Evan Agostini / AP
Four additional women are accusing political author and reporter Mark Halperin of sexual harassment during his time at ABC News, bringing the total to at least a dozen women.
CNN on Friday reported one woman accused Halperin of masturbating in front of her in his office, after she asked to meet with him for career advice. Another accused him of throwing her against the window of a restaurant and then tried to forcibly kiss her.
The new allegations come as multiple companies have distanced themselves from the veteran political journalist, including MSNBC, HBO, and Penguin Press, in light of the revelations.
"The world is now publicly acknowledging what so many women have long know: Men harm women in the workplace. That new awareness is, of course, a positive development," his statement read. "For a long time at ABC News, I was part of the problem. I acknowledge that, and I deeply regret it."
Halperin said he has read and followed the allegations made against him in news reports, some of which were untrue, but did not specify which.
"I fully acknowledge and apologize for conduct that was often aggressive and crude," he wrote.
One of the women who spoke with CNN said she was in her early 20s when she reached out to Halperin for career advice in either 1997 or 1998. She met with him in his office late at night and believed he was masturbating while they spoke.
"I pretended like I didn't know what was going on and we talked a bit more and then he abruptly wrapped up the conversation," she told CNN.
The unidentified woman said she couldn't see Halperin from the waist down, but that she had no doubt about what was happening.
"There was an up and down motion," she said. "I don't know if he made any sound at the end or how it was clear to me that he climaxed."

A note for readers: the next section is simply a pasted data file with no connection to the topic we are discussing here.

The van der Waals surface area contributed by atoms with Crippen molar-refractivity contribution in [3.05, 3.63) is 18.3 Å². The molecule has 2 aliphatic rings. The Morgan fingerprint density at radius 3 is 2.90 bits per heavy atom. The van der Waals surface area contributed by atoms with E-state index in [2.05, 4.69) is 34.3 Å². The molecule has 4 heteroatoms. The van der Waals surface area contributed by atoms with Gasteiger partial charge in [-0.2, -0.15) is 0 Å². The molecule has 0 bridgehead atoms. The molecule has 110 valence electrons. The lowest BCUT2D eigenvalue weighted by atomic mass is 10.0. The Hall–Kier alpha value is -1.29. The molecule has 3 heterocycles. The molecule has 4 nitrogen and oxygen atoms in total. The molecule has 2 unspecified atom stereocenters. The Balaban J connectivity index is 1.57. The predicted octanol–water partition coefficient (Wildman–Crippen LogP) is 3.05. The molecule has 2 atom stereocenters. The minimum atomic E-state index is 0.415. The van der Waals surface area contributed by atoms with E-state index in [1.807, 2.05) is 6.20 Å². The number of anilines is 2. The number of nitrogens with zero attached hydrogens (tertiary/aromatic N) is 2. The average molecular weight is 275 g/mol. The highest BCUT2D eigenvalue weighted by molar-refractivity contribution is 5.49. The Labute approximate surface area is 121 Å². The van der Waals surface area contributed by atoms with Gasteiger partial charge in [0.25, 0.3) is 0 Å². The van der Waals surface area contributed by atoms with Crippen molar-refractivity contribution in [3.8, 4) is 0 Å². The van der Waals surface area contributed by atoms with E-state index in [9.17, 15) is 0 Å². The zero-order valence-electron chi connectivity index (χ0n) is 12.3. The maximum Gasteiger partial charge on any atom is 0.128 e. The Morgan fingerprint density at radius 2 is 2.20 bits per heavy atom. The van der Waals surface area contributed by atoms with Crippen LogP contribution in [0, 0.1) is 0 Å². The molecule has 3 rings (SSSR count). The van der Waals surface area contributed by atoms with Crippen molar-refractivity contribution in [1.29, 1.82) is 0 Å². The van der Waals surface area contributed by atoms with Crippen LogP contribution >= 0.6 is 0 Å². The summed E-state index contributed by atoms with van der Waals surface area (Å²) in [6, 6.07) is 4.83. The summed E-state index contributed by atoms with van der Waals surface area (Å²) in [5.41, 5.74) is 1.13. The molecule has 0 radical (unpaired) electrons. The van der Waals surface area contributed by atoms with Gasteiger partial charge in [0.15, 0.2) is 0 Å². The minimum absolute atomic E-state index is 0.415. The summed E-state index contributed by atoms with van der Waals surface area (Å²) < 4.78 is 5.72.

Another woman told CNN Halperin told her to call him at the end of her White House internship if she wanted a job. She took him up on the offer and, after meeting for lunch, Halperin allegedly threw her against the window of a restaurant.
She said he tried to kiss her and she resisted. He later allegedly called to tell her, "You are never going to get a job. You're never going to be hired in politics or media."
A third woman said Halperin cornered her in a kitchen closet, then later forcibly kissed her in his office.
"I let him put his lips on mine," the woman wrote in a journal entry, according to CNN. "It was nothing — not a kiss, just lips on lips. And he smelled like makeup. I went home, wanting to cry and vomit."
Another woman said, while an intern at ABC News in 1995, Halperin offered to help her on an assignment at a museum in New York City, where they were forced to share a booth to view footage that was only meant to fit one person.
"And then I look over and he has a massive boner," she told CNN. "And at this point, I just flew up and got up. And he said, 'The night's not over! We need to end it with a margarita.'"
After CNN first published reports of the allegations against Halperin, MSNBC pulled Halperin from the air "until the questions around his past conduct are fully understood."
HBO announced it was no longer working on a previous project tied to a book expected to be written by Halperin on the 2016 election. Penguin Press also announced it was cancelling its plans to publish the book.
In the Friday statement, Halperin said he realized he "had a problem" toward the end of his time at ABC News, adding that during that time he was not sued, did not have a human resources complaint against him, nor was confronted by colleagues.
"But I didn't need a call from HR to know that I was selfish, immature person, who was behaving in a manner that had to stop," it read. "I hope that not only will women going forward be more confident in speaking up, but also that we as an industry and society can create an atmosphere that no longer tolerates this kind of behavior."
He said he intended to spend time with his family and friends.